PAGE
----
24 November 2016

Changing Industry Seminar – The Future of Online Screen Content

By Danny Kelly | Categorised in Breaking News, VIP Guest Speakers, Events at Met Film School, Industry Interviews, Filmmaking Tips

Last month MetGo launched the first in a new series of Changing Industry Seminars supported by The Imaginarium Studios. Hosted by our CEO Chris Maples (former Spotify European VP), we were delighted to welcome Lucy Banks (Head of Content Solutions (Brand Solutions & Innovation) at Google EMEA) and Jon Wilkins (Chairman of the UK’s largest independent communications agency Karmarama) for a discussion on the future of multi-platform content.

Speaking to a packed out audience of Met students, our guests shared insight drawn from their extensive industry experience. We’ve since cherry-picked four key insights from the forward-thinking discussion.

Is Video the Future?

To kickstart discussion, Chris explained the seminar’s relevance in saying that while young people are all instinctively aware and capable of using the vast array of media platforms such as Facebook, YouTube and Snapchat, they should also be business-savvy, and learn how to cultivate careers out of their usage. It is, therefore, important to read current trends and be aware of technological advancements. The recent words of Facebook’s Vice President (EMEA) Nicola Mendelsohn were mentioned, in which she said the social network would “probably” be “all video” within five years. It’s a bold claim, but an observation that young content creators would be wise to consider. 

Power to the People

Having existed for over for over ten years now, it’s easy to take for granted just how innovative and liberating YouTube actually is. Lucy was keen to remind us of how far the video-sharing website has come, citing its long list of revolutionary uses – from showcasing new forms of rising culture, to giving a home to cutting-edge citizen journalism. The ability to both view and distribute (largely) unfiltered content has created, what she calls, a “period of huge disruption” within the media landscape. Long gone are the days of passive consumption, whereby viewers are “spoon-fed” what a select group consider to be popular culture. The effects have been liberating, and have helped individuals “surface niche culture”, perhaps best realised through the phenomenon that is video blogging channels.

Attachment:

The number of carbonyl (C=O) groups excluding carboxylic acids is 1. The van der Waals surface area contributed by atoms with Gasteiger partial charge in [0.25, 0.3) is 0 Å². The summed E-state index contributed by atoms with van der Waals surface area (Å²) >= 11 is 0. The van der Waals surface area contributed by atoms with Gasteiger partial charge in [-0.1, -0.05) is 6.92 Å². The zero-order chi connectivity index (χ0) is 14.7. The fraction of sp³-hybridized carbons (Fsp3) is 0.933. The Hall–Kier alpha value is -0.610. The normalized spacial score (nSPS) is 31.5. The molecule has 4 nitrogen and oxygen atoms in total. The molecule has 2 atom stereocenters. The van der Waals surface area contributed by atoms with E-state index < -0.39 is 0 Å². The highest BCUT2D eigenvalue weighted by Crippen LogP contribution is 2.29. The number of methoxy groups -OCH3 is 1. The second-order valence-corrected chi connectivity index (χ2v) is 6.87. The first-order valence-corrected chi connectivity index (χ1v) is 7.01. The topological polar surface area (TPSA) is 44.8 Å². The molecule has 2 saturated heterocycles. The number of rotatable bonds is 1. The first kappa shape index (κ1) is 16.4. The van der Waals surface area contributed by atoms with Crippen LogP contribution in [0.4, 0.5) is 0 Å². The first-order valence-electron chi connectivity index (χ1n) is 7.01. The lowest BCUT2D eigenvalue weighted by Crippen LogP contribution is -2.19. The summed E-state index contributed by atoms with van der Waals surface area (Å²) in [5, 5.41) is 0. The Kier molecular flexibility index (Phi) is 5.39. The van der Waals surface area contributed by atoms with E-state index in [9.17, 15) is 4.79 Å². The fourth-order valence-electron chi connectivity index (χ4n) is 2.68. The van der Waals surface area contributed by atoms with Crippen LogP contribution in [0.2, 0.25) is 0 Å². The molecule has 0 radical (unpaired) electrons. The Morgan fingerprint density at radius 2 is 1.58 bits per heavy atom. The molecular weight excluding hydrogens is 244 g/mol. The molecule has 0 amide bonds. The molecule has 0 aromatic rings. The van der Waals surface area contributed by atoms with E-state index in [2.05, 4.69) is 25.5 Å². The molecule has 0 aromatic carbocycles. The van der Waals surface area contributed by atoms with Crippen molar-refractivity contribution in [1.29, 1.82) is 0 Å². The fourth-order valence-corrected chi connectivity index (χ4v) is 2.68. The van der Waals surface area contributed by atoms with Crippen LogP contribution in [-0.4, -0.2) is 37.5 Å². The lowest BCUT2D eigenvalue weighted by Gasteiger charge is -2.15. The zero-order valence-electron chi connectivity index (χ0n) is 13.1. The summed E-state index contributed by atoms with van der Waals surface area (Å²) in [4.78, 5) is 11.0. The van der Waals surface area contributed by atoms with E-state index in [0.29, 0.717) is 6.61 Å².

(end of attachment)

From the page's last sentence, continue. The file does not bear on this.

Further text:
Read 10 ‘Killer Tips’ for Creating a Branded YouTube Channel

James Corden discusses the benefits to YouTube

A Generational Shift

In mid-2015 Variety released a survey of 13-18-year-olds in America that suggested that YouTubers such as KSI and PewDiePie held more influence than traditional celebrities. In the UK we have Zoella, who currently has over 11 million channel subscribers. Lucy says such statistics have sent “shock waves” through the industry, with many people feeling understandably out-of-touch. It is interesting then to consider: what makes the new generation of open platform stars so popular? Lucy ultimately feels that it’s a question of “authenticity”; that these content creators offer increased relatability, and a tendency toward candid, unpolished communication. The parameters of ‘star quality’ are changing, and this should excite young creatives.

The Guardian’s Guide to Understanding YouTube Star Popularity

Multi-Screen Advertising

With people consuming content on more screens than every before, advertising agencies have had to seriously adapt to reach their target audiences. Jon gave students insight into a few particular Karmarama case studies that he felt were effective, one of which was for online gambling company Unibet. Launched in conjunction with the Euros 2016 football tournament, this campaign had to include content for TV and mobile handsets. Karmarama’s approach was to initially create long form content (six 15-minute episodes) that could be broken down into a staggering 700 segments. These individual pieces of content could then be micro-targeted, depending on – in this case – sporting circumstance (e.g a penalty). This ambitious campaign is a lesson in being economic with content, while also highlighting the importance of being aware of the multiple platforms you will be working with, and how best to utilise them.

Follow Karmarama on Twitter, or check out their website.


MetGo is our in-house graduates and current students support team, connecting students to opportunities across the media industry. MetGo is led by the school’s Head of Screen Enterprise, Steve Pinhay, who has over twenty-five years experience working for the BBC, Sky and Disney, and is also the programme leader for Met’s MA Producing course. Find out more about MetGo.

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